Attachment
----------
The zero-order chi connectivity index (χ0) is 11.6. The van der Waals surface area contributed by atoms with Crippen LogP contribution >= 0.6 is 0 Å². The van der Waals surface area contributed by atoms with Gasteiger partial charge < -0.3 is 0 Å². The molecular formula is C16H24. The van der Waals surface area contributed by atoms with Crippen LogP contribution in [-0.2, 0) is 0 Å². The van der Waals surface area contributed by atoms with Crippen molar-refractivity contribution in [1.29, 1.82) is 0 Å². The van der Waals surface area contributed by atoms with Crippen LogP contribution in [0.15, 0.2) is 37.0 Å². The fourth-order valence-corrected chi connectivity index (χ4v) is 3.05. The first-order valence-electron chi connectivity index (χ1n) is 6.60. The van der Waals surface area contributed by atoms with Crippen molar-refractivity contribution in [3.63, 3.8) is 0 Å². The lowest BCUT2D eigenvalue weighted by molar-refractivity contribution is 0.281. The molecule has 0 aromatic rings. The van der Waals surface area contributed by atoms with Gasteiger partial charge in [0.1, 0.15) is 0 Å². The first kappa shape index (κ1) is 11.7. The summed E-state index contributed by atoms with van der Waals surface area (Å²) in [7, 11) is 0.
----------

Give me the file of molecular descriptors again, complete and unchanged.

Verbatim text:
The zero-order chi connectivity index (χ0) is 11.6. The van der Waals surface area contributed by atoms with Crippen LogP contribution >= 0.6 is 0 Å². The van der Waals surface area contributed by atoms with Gasteiger partial charge < -0.3 is 0 Å². The molecular formula is C16H24. The van der Waals surface area contributed by atoms with Crippen LogP contribution in [-0.2, 0) is 0 Å². The van der Waals surface area contributed by atoms with Crippen molar-refractivity contribution in [1.29, 1.82) is 0 Å². The van der Waals surface area contributed by atoms with Crippen LogP contribution in [0.15, 0.2) is 37.0 Å². The fourth-order valence-corrected chi connectivity index (χ4v) is 3.05. The first-order valence-electron chi connectivity index (χ1n) is 6.60. The van der Waals surface area contributed by atoms with Crippen molar-refractivity contribution in [3.63, 3.8) is 0 Å². The lowest BCUT2D eigenvalue weighted by molar-refractivity contribution is 0.281. The molecule has 0 aromatic rings. The van der Waals surface area contributed by atoms with Gasteiger partial charge in [0.1, 0.15) is 0 Å². The first kappa shape index (κ1) is 11.7. The summed E-state index contributed by atoms with van der Waals surface area (Å²) in [7, 11) is 0.